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How do you find the area of a convex quadrilateral $ABCD$, given only the length of its sides $a$, $b$, $c$ and $d$. If the length of a single diagonal is given, I could easily find its area by dividing it into two triangles and applying Heron's formula to each.

I encountered this problem while trying to find the area of a patch of land. Sometimes, the area maybe approximated by a rectangle or a trapezium or some other simple figure, but in general opposite sides are not parallel. All the formulas I have so far seen includes knowing at least one angle or a diagonal.

So is there a formula (even a complicated one maybe) that gives the area of a quadrilateral given only its side lengths?

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2 Answers 2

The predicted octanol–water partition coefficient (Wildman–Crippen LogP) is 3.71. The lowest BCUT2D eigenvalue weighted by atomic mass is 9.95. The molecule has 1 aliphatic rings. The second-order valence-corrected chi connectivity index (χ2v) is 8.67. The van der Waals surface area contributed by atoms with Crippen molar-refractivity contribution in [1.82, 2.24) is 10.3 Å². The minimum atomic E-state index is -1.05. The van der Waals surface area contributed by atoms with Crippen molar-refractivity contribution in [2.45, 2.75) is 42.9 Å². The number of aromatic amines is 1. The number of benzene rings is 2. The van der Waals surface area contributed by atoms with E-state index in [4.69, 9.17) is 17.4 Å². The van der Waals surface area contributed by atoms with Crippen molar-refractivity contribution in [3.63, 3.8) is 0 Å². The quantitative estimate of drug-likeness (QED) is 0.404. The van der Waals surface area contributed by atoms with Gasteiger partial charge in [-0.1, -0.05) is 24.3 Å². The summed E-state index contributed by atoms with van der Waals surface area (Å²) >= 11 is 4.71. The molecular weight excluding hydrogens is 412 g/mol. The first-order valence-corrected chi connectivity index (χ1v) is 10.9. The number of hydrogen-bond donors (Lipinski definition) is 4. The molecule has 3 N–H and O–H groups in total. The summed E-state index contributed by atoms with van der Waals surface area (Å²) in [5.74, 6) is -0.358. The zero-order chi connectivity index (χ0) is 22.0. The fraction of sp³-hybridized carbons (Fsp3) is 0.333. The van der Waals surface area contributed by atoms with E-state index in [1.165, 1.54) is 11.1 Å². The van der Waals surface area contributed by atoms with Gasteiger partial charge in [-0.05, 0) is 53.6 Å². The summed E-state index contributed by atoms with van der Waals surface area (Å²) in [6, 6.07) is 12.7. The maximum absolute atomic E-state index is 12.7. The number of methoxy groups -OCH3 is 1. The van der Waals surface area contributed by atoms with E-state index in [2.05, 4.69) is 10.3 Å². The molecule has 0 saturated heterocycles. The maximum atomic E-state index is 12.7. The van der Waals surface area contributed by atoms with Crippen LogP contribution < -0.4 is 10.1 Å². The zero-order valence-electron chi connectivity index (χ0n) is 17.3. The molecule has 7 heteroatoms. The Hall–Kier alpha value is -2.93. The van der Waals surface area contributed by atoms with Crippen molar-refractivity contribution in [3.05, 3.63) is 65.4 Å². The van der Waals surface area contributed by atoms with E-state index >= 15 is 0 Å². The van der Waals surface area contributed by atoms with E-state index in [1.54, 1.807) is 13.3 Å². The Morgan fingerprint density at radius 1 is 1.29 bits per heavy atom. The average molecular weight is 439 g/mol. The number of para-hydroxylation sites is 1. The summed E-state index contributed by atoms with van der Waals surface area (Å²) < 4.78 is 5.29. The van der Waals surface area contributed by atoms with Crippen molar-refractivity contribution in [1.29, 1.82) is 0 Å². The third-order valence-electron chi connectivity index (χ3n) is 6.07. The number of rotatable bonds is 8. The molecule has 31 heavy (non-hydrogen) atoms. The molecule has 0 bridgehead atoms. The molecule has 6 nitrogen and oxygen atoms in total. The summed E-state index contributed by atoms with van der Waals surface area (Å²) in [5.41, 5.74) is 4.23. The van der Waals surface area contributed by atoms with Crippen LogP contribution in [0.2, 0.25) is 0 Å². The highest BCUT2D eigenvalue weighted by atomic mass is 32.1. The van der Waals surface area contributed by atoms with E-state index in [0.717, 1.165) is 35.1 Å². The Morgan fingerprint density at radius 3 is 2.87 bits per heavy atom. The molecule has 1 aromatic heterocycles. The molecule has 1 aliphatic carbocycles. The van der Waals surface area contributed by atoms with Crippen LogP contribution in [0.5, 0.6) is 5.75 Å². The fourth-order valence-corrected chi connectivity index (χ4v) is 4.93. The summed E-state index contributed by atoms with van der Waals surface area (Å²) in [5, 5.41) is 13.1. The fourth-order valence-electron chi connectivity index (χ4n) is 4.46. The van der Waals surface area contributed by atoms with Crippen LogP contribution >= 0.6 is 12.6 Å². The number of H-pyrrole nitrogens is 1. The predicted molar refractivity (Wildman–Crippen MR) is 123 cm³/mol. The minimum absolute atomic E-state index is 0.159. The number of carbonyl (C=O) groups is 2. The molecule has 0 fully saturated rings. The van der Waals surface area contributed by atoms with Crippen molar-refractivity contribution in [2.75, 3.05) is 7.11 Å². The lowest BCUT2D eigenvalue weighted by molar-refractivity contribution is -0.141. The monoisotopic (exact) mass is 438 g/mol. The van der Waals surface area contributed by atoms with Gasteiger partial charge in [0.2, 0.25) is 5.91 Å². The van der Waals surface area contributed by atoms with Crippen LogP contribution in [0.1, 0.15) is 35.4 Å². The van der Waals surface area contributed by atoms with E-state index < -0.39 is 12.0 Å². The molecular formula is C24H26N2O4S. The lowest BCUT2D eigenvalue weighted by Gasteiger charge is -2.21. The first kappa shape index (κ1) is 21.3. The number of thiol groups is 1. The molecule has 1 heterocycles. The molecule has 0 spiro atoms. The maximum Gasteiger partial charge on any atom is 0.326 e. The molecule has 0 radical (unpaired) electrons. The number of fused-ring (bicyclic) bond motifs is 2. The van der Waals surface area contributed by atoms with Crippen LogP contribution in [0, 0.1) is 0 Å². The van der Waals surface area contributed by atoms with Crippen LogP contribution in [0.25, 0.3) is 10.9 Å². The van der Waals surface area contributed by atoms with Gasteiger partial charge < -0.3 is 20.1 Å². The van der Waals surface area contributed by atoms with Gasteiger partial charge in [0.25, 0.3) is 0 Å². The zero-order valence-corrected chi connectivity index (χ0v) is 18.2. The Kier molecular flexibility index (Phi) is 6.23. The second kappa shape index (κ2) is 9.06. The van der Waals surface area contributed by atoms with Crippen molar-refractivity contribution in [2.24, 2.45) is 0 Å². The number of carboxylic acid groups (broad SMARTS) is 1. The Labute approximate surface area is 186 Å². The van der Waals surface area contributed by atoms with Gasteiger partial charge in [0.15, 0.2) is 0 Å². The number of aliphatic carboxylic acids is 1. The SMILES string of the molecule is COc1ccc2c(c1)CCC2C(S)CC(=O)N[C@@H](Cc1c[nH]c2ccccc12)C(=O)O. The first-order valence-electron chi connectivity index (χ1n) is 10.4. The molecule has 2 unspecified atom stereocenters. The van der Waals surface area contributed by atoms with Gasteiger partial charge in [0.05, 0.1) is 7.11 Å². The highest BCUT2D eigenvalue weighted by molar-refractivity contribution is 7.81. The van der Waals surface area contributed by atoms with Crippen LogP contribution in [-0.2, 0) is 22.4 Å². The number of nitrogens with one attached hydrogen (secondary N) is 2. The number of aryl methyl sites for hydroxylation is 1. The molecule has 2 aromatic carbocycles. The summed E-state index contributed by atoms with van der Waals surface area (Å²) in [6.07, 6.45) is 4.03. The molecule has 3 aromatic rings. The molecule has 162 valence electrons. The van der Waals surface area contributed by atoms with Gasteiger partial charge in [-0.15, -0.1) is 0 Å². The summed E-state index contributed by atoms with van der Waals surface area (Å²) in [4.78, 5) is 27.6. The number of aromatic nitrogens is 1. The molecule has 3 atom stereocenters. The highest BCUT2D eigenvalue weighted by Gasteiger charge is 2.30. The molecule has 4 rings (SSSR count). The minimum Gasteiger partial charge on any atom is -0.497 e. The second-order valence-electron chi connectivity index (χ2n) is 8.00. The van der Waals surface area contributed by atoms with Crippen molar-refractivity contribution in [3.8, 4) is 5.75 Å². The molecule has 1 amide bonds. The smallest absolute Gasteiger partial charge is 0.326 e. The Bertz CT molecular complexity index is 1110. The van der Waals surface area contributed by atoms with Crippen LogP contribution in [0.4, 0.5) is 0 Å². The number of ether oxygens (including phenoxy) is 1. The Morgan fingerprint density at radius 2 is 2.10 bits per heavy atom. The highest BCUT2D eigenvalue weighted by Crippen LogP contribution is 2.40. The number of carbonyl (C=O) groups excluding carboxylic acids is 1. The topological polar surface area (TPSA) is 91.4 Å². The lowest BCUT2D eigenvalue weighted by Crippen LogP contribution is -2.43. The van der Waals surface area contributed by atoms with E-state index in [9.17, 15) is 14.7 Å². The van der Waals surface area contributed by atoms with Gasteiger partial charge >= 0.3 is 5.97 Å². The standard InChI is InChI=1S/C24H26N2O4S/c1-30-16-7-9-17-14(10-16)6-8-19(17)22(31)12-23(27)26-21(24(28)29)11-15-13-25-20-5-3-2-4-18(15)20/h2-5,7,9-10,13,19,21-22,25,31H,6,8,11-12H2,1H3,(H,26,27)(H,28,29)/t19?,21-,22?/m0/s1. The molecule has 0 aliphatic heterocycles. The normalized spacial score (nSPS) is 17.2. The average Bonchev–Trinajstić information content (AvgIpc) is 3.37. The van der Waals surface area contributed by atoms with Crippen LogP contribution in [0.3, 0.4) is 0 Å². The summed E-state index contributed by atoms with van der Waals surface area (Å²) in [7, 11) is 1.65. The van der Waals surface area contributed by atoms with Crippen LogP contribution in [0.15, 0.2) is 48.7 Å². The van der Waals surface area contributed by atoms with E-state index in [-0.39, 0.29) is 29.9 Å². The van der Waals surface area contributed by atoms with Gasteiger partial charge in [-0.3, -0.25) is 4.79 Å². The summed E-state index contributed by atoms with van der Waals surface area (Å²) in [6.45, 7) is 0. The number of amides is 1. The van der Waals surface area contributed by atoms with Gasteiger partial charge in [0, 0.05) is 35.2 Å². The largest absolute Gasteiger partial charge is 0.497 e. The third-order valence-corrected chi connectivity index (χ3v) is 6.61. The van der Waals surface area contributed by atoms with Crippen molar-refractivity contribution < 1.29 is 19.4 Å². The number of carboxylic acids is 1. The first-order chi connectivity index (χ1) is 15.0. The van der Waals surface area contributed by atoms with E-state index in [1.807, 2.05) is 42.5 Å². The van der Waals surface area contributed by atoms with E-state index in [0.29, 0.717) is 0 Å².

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Quadrilaterals are not rigid: you can fix a side and move one of the other vertices freely while respecting all side lengths. The area changes when you move the vertex.

enter image description here

(image from http://www.mathsisfun.com/definitions/rigid.html)

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  • $\begingroup$ See also math.stackexchange.com/a/832795/589. $\endgroup$
    – lhf
    Sep 2, 2014 at 11:55
  • $\begingroup$ I see. But if a diagonal is given then it'll be rigid with a unique area right? $\endgroup$
    – Nabigh
    Sep 2, 2014 at 12:04
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    $\begingroup$ @Nabigh, yes: if a diagonal is given, then you'll have two triangles, and triangles are rigid. $\endgroup$
    – lhf
    Sep 2, 2014 at 12:05
  • $\begingroup$ Thanks @lhf, that settles the problem. $\endgroup$
    – Nabigh
    Sep 2, 2014 at 12:16
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Here you see that the area is not determined. The animation uses parallelograms with side lengths $a=c=3$, $b=d=2$, so the area varies between $0$ and $6$. In general the minimum area may not be exactly zero as here, but the same thing happens always.

enter image description here

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